It’s well established that newborns benefit from touch. But in a Neonatal Intensive Care Unit (NICU) it’s more difficult to give newborns the nurturing contact they need because of the wires, equipment and incubators helping them survive. That’s where the cuddlers come in. Volunteers are working at hospitals around the country cuddling premature newborns who cannot go home yet.
When nurses are swamped with other patients and parents cannot make it to the hospital, grandmas, empty-nesters, college students and other volunteers step in. They hold the babies, swaddle them, sing and coo to them, rock them, and treat them as if they were their own.
NICUs are noisy, stressful environments. There are babies born extremely prematurely, or with birth defects and other illnesses. Some are too sick to be held – but not too sick to touch. Cuddlers reach a finger inside their incubators and stroke tiny bare bellies.
“You can see them calm, you can see their heart rate drop, you can see their little brows relax,” said Kathleen Jones, 52, a cuddler at the Chicago hospital. “They’re fighting so hard and they’re undergoing all this medical drama and trauma. My heart breaks for them a little bit.”
Jones used to wonder why parents or other relatives aren’t comforting their own babies. But then, in August, her youngest grandchild was born deaf, with brain damage doctors say was caused by a virus her mom contracted before birth. The baby spent her first three weeks at Comer, and got cuddling care while she was there.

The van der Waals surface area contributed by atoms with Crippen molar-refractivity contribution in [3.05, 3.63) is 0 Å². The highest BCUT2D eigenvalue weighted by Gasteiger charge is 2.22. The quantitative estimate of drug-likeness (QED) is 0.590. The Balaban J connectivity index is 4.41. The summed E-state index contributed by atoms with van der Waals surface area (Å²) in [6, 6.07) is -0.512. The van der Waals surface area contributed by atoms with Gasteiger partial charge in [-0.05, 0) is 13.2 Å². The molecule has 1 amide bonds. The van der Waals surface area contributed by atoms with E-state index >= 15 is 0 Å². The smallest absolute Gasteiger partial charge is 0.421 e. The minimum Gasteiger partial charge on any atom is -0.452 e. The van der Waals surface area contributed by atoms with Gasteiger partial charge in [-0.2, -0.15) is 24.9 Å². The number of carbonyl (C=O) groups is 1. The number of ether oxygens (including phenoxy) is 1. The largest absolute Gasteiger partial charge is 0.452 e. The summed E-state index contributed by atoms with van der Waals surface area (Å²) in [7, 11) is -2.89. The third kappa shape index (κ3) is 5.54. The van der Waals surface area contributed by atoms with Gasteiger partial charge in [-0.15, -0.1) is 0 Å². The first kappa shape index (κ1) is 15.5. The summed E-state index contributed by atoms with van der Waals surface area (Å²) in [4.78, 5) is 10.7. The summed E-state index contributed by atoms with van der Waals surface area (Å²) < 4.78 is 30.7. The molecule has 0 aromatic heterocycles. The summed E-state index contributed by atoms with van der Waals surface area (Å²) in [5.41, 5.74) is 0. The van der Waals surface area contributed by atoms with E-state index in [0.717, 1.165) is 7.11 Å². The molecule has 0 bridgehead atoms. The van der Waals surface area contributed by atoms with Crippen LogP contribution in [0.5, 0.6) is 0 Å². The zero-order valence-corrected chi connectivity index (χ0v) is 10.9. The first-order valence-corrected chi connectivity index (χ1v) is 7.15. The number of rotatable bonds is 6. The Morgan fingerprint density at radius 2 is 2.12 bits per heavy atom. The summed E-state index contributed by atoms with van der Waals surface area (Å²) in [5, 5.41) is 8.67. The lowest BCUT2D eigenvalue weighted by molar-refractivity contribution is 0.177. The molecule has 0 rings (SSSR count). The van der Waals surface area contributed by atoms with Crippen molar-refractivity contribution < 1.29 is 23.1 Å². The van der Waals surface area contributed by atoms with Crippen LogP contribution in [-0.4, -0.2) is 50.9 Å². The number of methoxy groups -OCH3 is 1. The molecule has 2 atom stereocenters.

While family members visited often, “life happens and you can’t sit by a bedside for three weeks,” Jones said.
Jones’ daughter had had a C-section, and already had her hands full with a toddler at home. “She was being held and loved and watched over,” she said. “I felt a great sense of relief from that.”
Parents typically must consent for their babies to be part of cuddling programs, and cuddlers must undergo background checks and training before starting the job. At Chicago’s Comer hospital, that includes lessons in how to swaddle babies tight to make them feel safe and how to maneuver around intravenous lines, as well as instruction in hygiene including frequent hand-washing.
Other cuddling services for preemies exist throughout the country. Contact your local hospital.
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